Maryland Horizontal Gaze Nystagmus DUI Tests 

A Maryland horizontal gaze nystagmus DUI test is a common sobriety test. The horizontal gaze nystagmus test is a test that looks for the involuntary jerking of the eyeball, which happens often in the peripherals of the eyes. An officer uses either a pen or a small instrument with a light at the top and they hold it out in front of the person’s face, and they have to put it at a certain point and at exactly the certain height. 

It is just above the eye line pretty much right between the person’s eyebrows. At about 12 inches out, they will move it out to the right and back in and to the left and back in. For more information on the sobriety test, talk to a skilled Maryland DUI lawyer.

How Maryland Horizontal Gaze Nystagmus DUI Test is Scored

The Maryland horizontal gaze nystagmus DUI test is scored out of six points. They look for three points on each side. In most DUI situations, a person gets a six out of six. Everyone fails the test across the board. It has been argued in over half the state that it should be inadmissible. It is a test that an officer cannot possibly be trained in because other officers train them and they are doing something that a doctor would do in a very controlled environment. 

Where Tests Are Administered

All the tests are given on the side of a road where a sound, a car passing by, a wind blowing in a person’s face could adversely affect the test. They look for alcohol impairment by the nystagmus – where the eyes wiggle. It is constantly moving, and the officer would observe the suspect with a pen or small light and they move it out for two seconds.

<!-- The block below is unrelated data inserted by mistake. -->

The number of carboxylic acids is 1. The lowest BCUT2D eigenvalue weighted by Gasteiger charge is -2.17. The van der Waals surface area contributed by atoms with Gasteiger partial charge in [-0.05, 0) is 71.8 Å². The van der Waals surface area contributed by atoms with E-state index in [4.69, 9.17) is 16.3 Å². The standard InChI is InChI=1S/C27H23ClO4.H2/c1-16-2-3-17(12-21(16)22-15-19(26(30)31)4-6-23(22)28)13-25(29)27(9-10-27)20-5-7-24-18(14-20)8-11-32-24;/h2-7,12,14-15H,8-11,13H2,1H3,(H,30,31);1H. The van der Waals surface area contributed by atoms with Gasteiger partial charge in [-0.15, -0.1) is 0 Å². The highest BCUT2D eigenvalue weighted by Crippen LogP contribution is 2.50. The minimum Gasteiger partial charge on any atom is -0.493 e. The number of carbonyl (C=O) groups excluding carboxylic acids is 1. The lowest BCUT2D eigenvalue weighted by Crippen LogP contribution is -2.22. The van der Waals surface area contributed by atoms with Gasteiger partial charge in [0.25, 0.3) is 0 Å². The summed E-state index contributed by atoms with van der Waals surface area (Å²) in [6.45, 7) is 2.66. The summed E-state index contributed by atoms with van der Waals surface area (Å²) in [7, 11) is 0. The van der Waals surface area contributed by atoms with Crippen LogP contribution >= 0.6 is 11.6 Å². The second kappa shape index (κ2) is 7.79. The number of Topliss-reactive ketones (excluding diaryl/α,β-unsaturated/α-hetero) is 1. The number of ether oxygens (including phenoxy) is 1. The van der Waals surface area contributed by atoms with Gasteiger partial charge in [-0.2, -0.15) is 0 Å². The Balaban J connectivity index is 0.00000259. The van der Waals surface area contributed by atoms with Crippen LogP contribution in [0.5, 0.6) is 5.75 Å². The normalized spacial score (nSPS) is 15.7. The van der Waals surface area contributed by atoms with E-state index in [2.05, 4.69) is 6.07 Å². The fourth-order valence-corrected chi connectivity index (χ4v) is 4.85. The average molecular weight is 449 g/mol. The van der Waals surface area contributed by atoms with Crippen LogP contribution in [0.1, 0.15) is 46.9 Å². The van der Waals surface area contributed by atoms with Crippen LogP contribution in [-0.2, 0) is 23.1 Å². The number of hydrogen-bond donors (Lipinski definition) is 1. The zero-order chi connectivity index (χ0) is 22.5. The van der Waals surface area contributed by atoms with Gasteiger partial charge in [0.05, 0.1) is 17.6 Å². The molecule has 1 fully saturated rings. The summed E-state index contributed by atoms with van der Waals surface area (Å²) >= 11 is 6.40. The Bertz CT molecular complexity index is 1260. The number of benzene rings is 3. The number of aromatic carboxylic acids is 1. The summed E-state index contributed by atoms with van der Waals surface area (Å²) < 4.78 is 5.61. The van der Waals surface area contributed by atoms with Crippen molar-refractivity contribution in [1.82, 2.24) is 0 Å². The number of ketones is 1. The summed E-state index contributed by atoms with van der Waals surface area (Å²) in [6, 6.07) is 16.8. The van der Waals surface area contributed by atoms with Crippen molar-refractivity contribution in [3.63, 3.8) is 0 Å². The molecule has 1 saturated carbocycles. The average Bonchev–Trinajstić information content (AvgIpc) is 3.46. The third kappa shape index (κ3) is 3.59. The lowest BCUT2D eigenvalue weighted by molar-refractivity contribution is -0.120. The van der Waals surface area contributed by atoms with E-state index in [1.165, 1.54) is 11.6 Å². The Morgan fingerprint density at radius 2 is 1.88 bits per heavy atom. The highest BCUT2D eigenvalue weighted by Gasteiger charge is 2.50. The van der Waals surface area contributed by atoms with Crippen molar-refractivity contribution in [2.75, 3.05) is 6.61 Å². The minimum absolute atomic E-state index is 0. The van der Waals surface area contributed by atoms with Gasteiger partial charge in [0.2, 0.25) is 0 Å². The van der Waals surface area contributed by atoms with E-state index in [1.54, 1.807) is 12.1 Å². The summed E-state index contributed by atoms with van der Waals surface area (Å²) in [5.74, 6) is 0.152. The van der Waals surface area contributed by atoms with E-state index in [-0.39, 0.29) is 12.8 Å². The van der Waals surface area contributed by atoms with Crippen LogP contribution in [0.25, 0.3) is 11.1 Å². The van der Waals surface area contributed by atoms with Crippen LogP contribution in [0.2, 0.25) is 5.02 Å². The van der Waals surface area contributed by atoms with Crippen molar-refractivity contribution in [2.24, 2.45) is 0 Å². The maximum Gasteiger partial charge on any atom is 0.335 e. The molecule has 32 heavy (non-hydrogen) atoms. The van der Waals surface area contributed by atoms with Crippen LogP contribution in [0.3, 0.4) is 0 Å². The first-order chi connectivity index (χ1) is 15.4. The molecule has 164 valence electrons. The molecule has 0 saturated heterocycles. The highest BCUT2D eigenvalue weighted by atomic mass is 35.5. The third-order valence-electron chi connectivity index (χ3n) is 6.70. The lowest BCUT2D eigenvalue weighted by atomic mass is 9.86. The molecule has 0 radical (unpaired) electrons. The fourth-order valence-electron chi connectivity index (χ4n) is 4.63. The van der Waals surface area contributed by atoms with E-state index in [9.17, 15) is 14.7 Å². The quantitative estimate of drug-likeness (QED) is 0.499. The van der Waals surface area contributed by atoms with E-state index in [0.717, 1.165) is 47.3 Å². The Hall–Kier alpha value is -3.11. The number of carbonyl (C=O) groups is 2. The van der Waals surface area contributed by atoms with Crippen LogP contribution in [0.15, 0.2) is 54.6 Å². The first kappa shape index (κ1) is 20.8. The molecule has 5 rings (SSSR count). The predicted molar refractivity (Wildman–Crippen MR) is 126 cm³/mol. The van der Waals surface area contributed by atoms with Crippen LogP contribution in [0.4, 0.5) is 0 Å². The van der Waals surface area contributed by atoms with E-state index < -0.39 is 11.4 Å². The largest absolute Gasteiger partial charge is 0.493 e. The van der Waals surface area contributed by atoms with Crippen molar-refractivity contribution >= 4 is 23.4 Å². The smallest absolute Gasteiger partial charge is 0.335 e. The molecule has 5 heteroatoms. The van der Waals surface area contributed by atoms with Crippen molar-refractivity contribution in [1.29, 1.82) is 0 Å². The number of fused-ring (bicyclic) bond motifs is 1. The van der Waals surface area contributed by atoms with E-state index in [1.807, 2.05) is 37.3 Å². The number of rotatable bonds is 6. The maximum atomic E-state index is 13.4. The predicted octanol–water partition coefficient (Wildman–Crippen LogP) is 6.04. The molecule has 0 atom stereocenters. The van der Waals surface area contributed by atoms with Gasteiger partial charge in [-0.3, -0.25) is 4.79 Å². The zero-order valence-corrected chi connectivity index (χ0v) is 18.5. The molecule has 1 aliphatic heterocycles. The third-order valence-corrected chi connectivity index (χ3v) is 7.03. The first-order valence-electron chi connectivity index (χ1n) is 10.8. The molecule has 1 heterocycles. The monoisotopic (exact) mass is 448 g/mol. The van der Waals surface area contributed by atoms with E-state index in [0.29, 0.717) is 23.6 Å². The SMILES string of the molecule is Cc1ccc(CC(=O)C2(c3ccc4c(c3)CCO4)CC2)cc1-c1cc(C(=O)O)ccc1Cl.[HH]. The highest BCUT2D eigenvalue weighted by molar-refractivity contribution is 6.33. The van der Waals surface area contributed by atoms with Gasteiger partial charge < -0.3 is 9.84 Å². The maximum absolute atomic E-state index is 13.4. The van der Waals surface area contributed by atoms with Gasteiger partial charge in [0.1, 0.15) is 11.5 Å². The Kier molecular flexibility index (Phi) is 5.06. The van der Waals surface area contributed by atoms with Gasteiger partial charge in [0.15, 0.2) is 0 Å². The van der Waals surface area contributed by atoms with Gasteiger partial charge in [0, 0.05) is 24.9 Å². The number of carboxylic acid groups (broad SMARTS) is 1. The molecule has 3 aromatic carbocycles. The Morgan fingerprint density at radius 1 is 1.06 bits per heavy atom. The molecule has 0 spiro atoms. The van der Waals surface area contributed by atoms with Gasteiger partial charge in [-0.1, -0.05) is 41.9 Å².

They hold it at about 45 degrees, come back in for two seconds, and then they repeat on the other side. They look for movement in the eyes and a distinction of a nystagmus at “maximum deviation”, which is about 45 degrees. It is possible that there may be a BAC of a 0.08 or greater.

Issues with the Test

There have been a number of studies that have shown that the Maryland horizontal gaze nystagmus in DUI cases can be influenced by medications and other elements that a person can take legally. There are many issues with the test itself. It is not very well received. In Maryland, the state’s attorney would have to offer the officer an expert and then the defense attorney can challenge that in court. There are a number of judges who will not allow evidence relying solely upon the HGN alone. But, again, it is scored out of six and almost everyone seems to get six out of six. For more information on Maryland horizontal gaze nystagmus in DUI cases, contact a skilled and local attorney who knows how procedures work and how the legal system operates. Do not compromise your freedoms. Call a lawyer today for professional legal advice.